Well, I knew the day had to come: my first visit to the Phillips Library in Rowley. Even as many were protesting the move of the Peabody Essex Museum’s research library, which includes the historic records of hundreds of Salem families, institutions, and organizations, to a town 40 minutes to the north, the Museum opened up its Collection Center in Rowley this summer with a new Phillips Library within the great expanse of a former toy factory. Shuttles delivered scores of curious Salemites to Rowley for an open house in July, but that’s the last we have seen of this service. If you want to go to Rowley, you must drive there, but it is indeed worth the trip for any Salem history lover (or any history lover, because Salem’s history is so rich and multi-faceted), because that’s where Salem’s history is: it is not convenient, it is not right, but there it is.
This sign on Route One says everything: “Collection Center” rather than “CollectionS Center”. The entire rationale for the move was the conflation of object collections with the texts of the library, but libraries are very different things than storage facilities. Libraries are about community, and it’s difficult to understand how this transplanted Phillips Library is going to develop a community in this rather remote and odd place. The small and utilitarian reading room—very different from all of the research libraries I’ve worked in with texture and age and wood–is on the immediate right of the building above. Just walk in through glass-box door, register with the very nice guard at the entrance, put your coat and accessories in a locker, and go into the reading room, where you will be directed to register as a researcher. I paged the documents I wanted to see beforehand (at firstname.lastname@example.org) and they were right there waiting for me when I got there, but I also asked for additional materials while I was there. The librarians were very friendly, helpful, and professional.
That’s as close to a document that I can show you—it might even be too close: I was just trying to photograph the room. The Library’s photography policy specifies study/research purposes only. I was doing some research for Hamilton Hall on the Remond family who lived and worked there, and so I was looking at amazing stuff—menus, bills and orders for all sorts of commodities, trade cards, letters—I took pictures for myself but can’t show them to you. If you find things that you want to reproduce, you must go through the PEM’s rights and reproductions process, which I did, though this too seems more oriented towards objects than texts. This is pretty standard procedure, although many research libraries now allow photography for social media purposes and you will see lots of researchers sharing their discoveries in the Houghton Library, the Folger, the American Antiquarian Society, the Beinecke Library, and more, on Twitter and Instagram: hashtags are a great way to showcase collections and build communities. This type of scholarly sharing is not the policy of the Phillips Library at present, although the Library’s old Instagram account (@pemlibrary) has been revived so you can see some of its treasures there.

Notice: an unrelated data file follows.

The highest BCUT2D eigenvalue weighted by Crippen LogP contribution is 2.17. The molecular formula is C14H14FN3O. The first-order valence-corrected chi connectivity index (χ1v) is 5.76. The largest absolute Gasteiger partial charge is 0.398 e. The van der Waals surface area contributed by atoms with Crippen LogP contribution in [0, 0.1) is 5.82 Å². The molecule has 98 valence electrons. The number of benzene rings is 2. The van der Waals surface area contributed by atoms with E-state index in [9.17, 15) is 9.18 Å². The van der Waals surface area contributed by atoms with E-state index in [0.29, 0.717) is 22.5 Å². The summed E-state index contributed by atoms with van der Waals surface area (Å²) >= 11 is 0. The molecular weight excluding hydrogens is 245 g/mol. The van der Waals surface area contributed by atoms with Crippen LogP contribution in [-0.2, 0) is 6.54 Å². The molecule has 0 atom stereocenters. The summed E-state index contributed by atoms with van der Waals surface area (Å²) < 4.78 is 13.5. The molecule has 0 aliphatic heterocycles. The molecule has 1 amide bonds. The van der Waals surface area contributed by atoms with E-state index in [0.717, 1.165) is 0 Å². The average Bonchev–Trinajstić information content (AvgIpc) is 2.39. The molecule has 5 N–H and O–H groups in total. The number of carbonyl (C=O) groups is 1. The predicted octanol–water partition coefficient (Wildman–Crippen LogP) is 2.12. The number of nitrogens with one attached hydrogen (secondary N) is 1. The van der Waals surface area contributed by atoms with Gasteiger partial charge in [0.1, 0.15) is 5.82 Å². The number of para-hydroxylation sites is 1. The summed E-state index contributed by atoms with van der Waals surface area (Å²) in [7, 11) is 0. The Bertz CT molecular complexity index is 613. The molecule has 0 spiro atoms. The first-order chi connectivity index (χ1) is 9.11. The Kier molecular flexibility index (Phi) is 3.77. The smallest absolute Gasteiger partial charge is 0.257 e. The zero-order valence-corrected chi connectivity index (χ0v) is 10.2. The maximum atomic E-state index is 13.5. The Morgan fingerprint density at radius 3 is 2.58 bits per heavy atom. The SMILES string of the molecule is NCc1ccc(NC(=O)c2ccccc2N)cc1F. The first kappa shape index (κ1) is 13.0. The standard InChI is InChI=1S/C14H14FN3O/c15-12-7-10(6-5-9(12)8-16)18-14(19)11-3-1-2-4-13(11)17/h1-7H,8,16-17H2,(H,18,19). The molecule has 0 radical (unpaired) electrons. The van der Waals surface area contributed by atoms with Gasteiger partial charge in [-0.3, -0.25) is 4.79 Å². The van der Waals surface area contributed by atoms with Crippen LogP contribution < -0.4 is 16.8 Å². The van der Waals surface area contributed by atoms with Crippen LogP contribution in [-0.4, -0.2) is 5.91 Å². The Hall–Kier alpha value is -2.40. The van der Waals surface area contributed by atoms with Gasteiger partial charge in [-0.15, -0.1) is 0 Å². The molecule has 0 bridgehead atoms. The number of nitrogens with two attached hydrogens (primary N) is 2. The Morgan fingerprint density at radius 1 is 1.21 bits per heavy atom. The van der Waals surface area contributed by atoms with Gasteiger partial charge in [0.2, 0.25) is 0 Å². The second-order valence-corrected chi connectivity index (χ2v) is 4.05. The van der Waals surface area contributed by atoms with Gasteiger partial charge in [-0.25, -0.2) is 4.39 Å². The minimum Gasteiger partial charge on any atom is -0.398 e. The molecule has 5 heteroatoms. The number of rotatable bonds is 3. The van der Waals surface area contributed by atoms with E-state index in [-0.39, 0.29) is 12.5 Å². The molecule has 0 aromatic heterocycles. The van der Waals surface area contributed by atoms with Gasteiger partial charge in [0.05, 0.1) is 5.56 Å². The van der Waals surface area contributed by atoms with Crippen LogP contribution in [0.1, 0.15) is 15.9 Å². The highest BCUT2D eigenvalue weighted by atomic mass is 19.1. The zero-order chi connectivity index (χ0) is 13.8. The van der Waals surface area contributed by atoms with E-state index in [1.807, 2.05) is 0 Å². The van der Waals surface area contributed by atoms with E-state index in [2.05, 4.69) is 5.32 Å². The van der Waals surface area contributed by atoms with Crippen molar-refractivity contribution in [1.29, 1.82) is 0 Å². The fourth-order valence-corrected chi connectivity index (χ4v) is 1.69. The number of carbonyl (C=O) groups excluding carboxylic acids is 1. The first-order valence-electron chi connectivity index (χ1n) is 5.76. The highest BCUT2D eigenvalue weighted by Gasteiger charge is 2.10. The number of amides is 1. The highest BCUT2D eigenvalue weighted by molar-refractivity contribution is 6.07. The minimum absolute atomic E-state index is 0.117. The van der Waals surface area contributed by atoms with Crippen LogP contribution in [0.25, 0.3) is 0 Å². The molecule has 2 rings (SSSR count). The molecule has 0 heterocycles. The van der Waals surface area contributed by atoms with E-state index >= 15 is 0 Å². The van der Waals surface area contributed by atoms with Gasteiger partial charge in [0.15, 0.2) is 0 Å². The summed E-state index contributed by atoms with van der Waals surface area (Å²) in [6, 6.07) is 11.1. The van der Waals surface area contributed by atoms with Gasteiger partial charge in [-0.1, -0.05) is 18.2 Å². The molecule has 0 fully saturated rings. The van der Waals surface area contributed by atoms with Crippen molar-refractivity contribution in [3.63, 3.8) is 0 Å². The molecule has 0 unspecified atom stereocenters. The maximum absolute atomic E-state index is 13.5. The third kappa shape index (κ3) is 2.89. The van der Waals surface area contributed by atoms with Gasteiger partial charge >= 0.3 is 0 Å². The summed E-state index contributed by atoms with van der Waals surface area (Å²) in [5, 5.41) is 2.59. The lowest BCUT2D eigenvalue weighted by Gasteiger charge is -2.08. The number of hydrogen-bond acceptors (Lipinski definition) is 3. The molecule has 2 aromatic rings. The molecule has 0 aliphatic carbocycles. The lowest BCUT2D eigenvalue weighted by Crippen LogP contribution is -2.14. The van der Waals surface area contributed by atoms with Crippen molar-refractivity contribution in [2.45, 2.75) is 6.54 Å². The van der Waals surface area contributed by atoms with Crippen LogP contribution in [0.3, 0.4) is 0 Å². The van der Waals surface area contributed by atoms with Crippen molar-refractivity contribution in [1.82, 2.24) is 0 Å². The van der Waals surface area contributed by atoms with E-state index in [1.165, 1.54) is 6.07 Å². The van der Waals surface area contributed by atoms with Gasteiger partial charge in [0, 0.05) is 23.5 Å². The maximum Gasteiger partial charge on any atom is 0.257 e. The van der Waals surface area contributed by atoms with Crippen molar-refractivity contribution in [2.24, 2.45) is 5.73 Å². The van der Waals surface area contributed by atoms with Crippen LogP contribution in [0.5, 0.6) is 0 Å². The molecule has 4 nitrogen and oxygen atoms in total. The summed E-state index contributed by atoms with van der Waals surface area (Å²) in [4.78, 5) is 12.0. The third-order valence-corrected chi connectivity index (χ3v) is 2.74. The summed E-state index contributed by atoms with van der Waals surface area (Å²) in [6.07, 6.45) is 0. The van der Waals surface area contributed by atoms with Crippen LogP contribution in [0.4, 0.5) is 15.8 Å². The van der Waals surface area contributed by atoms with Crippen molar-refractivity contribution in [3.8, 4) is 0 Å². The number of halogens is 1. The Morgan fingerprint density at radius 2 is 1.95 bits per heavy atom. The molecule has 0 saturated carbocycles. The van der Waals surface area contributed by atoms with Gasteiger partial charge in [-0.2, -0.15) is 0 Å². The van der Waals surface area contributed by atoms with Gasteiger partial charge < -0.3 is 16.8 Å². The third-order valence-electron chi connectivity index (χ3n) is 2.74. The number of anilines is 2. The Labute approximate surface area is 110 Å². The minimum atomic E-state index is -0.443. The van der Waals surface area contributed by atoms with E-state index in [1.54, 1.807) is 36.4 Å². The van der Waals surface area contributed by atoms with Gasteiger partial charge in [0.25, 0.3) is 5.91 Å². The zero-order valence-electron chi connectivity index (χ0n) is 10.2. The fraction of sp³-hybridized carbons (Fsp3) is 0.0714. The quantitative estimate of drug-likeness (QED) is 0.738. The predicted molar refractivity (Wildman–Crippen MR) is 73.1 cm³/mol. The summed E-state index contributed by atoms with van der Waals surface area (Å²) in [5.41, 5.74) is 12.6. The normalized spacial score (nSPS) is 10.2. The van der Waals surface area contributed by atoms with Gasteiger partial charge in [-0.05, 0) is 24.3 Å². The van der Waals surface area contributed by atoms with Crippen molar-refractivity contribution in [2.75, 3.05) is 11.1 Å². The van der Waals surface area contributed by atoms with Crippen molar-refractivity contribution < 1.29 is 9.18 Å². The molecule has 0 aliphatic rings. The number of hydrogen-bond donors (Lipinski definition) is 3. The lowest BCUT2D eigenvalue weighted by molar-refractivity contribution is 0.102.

Nostalgic call slips featuring the old Salem locations in Daland and Plummer Halls.
But that’s about the extent of efforts to engage for now. Will there be exhibits, lectures, or workshops? It’s hard to envision the general public clamoring to convene in this rather remote location (especially at night!), so I’m thinking the only form of community which might form around this new Phillips Library is a virtual one of dedicated researchers. Digital crowdsourcing initiatives would be great, because so much of its collections remains undigitized. But for now, it is imperative that people go: we need to extract Salem’s stories from this place! Even if the PEM had lived up to its promises of digitization made years ago, the real Phillips Library is going to yield surprises and discoveries for decades, wherever it is. Libraries are not only essentially about community, they are also about discovery, and there is a lot to discover among the rich collections of the Phillips. I’ll give you an example from this first visit. Included in one of my Remond folders was a letter about the African-American caterer who succeeded John Remond in Hamilton Hall, Edward Cassell, dated July 25, 1910, addressed to someone named “John” and written by N.D. Silsbee of Cohasset, Massachusetts (I think this must be Nathaniel Devereux Silsbee). John had obviously asked Silsbee for his recollections of Cassell, who was lauded in a celebratory article in the Boston Globe at just about the same time. In this letter, Silsbee delivers, and I learned all sorts of things about Cassell which I did not know: I transcribed the whole thing and will report later! Unfortunately, to establish some sort of intimacy between himself and John, or some strange type of context, Silsbee also includes one of the most racist lines I’ve ever read (TRIGGER WARNING): “There, John, is a reminder of the good old slavery days,’ befo de wah’, when good servants were cheap and plenty!” (MSS 271 BI F6, “Letter of N.D. Silsbee, page 2). Discoveries, of both the pleasant and unpleasant kind, always happen in libraries with collections as large as that of the Phillips: catalogs and finding aids inevitably miss things. That’s the thrill of the hunt, and the reason that opening up a folder of manuscript materials is always going to be more exciting than clicking on a link.